Is This The End of the American Century?

This site features updates, analysis, discussion and comments related to the theme of my book published by Rowman & Littlefield in 2008 (hardbound) and 2009 (paperbound).

The Book

The End of the American Century documents the interrelated dimensions of American social, economic, political and international decline, marking the end of a period of economic affluence and world dominance that began with World War II. The war on terror and the Iraq War exacerbated American domestic weakness and malaise, and its image and stature in the world community. Dynamic economic and political powers like China and the European Union are steadily challenging and eroding US global influence. This global shift will require substantial adjustments for U.S. citizens and leaders alike.

Sunday, March 1, 2009

The US Economy Will Shrink (A Lot), and It Should

The U.S. economic stimulus plan passed by Congress aims to regenerate economic growth, spending and consumption. But it is almost certainly bound to fail, and not for the reasons given by partisans on both sides of the Congressional aisle. In spite of the stimulus, the economy will continue to contract. This is inevitable; it is necessary; and it is even desirable. The main task of the government should be protecting those who are displaced and impoverished during this contraction and retrenchment.

The U.S. economy must contract because it is way too large, in numerous respects. It is too large given the U.S. levels of production and exports. It is built largely on consumption and debt, not output. And it is too large for the rest of the world, even given the size and wealth of the country.

The U.S. economy is big—about 28% of global GDP. But the U.S. accounts for only about 8% of global exports; 16% of manufacturing value-added output, and 5% of the world’s population.

The main contributor to the outsized US GDP is consumption, where the U.S. is indeed the world’s leader. Consumption accounts for about 72% of US GDP, which is a record for any large economy in modern history. As we are now learning, this consumption has been built on a mountain of consumer and household debt, which now totals some $13 trillion—approximately the size of the entire U.S. economy. This is unsustainable.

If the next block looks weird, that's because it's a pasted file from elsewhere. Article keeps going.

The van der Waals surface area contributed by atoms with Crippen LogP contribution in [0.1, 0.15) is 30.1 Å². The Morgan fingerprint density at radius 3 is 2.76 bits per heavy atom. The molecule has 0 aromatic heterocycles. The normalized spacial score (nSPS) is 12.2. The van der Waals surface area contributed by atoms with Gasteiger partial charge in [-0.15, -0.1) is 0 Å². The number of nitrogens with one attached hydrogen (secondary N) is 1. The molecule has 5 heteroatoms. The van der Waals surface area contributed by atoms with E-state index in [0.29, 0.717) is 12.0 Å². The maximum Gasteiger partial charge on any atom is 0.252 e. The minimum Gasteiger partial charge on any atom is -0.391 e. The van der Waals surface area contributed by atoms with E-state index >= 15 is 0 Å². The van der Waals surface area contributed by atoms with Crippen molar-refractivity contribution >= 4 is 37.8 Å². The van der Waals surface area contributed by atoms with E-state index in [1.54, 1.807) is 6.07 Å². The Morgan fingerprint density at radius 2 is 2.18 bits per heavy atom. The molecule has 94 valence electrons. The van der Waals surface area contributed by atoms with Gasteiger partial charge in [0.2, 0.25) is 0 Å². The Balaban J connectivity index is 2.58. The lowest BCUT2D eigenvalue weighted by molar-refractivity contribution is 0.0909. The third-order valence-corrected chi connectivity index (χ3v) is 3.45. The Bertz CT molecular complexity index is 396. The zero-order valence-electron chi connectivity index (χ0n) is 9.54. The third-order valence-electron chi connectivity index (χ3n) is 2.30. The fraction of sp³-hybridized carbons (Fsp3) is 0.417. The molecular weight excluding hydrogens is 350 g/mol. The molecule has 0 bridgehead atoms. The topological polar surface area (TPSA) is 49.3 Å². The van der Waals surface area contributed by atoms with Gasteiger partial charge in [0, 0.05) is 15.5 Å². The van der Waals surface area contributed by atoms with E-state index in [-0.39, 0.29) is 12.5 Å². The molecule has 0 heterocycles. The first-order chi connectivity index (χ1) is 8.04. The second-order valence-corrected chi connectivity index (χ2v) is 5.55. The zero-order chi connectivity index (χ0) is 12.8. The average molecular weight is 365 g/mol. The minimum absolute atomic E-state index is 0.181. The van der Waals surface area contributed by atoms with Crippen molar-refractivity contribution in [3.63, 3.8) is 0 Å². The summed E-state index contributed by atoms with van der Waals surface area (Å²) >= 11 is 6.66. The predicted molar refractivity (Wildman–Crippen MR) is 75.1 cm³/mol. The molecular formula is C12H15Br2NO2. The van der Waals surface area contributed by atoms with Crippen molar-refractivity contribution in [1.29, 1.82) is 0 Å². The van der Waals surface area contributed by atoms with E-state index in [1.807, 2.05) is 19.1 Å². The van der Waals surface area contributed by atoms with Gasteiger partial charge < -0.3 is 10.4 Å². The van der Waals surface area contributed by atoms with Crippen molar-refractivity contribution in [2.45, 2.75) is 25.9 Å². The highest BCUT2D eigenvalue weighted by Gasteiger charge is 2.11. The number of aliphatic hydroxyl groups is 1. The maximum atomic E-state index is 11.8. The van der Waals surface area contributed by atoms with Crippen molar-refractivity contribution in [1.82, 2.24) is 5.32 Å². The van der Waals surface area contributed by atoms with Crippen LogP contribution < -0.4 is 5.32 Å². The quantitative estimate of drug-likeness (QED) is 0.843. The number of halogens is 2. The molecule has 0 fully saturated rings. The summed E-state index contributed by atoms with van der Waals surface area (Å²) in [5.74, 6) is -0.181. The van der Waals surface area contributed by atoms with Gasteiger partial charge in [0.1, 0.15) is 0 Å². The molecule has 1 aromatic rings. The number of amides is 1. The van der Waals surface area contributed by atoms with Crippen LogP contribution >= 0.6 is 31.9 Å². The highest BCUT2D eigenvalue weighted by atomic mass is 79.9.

Furthermore, much of U.S. debt is owed to other countries. About half of the federal debt and a quarter of corporate bond debt is held by foreigners. As former Senator Hillary Clinton pointed out in 2007, "16% of our entire economy is being loaned to us by the Central Banks of other nations."

These huge levels of consumption are a drain on the planet, its resources and its people. The U.S. has only 1 in 20 of the globe’s people, but we consume a quarter of the world’s fossil fuels; 29% of “materials” (including minerals, metals and synthetics); 19% of forestry products; and 14% of its water. The U.S. is also the world’s biggest contributor to environmental pollution, greenhouse gas emissions (a quarter of the world’s total) and global warming. At 5% of the globe, we leave a huge carbon footprint.

In the 1970s Yale historian Paul Kennedy, writing in The Rise and Fall of the Great Powers, suggested that eventually the U.S. would have to decline to its “natural” share of the world’s wealth and power, which he estimated should be in the 16-18% range, rather than the 30-40% held by the U.S. at that time. This would indicate a cutting of the U.S. economy by half.. But so would many of the economic indicators I mention above. Consumption, debt, and borrowing all need to be reduced by about that amount, as should petroleum and energy use.

Given the hugely bloated size of the U.S. economy, and of U.S. consumption, and of consumer and government debt, it is hard to see how the economic stimulus package will make much of a dent in things. The economy is bound to decline, and needs to.

This contraction has already begun. The country’s GDP shrunk last quarter at an annualized rate of 3.8 %. If this continues, it will be the largest yearly decline in the US economy since 1946. But a much larger decline will be necessary to bring the economy back to a more natural, balanced and sustainable level. The contraction of GDP is likely to continue for several years, at the very least. This would be unprecedented for the postwar period, when only once (1974-75) did the economy contract two years in a row.

Such a decline could be on a scale of that of the 1930s. The main problem then, as now, will be the reduction in employment, and the consequent growth in poverty. It is hopeless throwing good money after bad in an effort to revive growth, consumption and debt. Instead, the federal and state governments should focus on alleviating the suffering that this contraction will entail, by increasing funds for unemployment compensation, Medicaid, welfare, job retraining and education.

Many people will suffer in this transition, and they should be helped. For most people, though, this economic retrenchment will simply mean belt-tightening. Our standard of living will decline, in ways most of us have not experienced before. But we are still a highly developed wealthy country, and will remain so. Once the U.S. economy has stabilized at a more natural size, it will grow again. And this time, it can happen in a way that is not so destructive of the planet, other peoples, and our souls.

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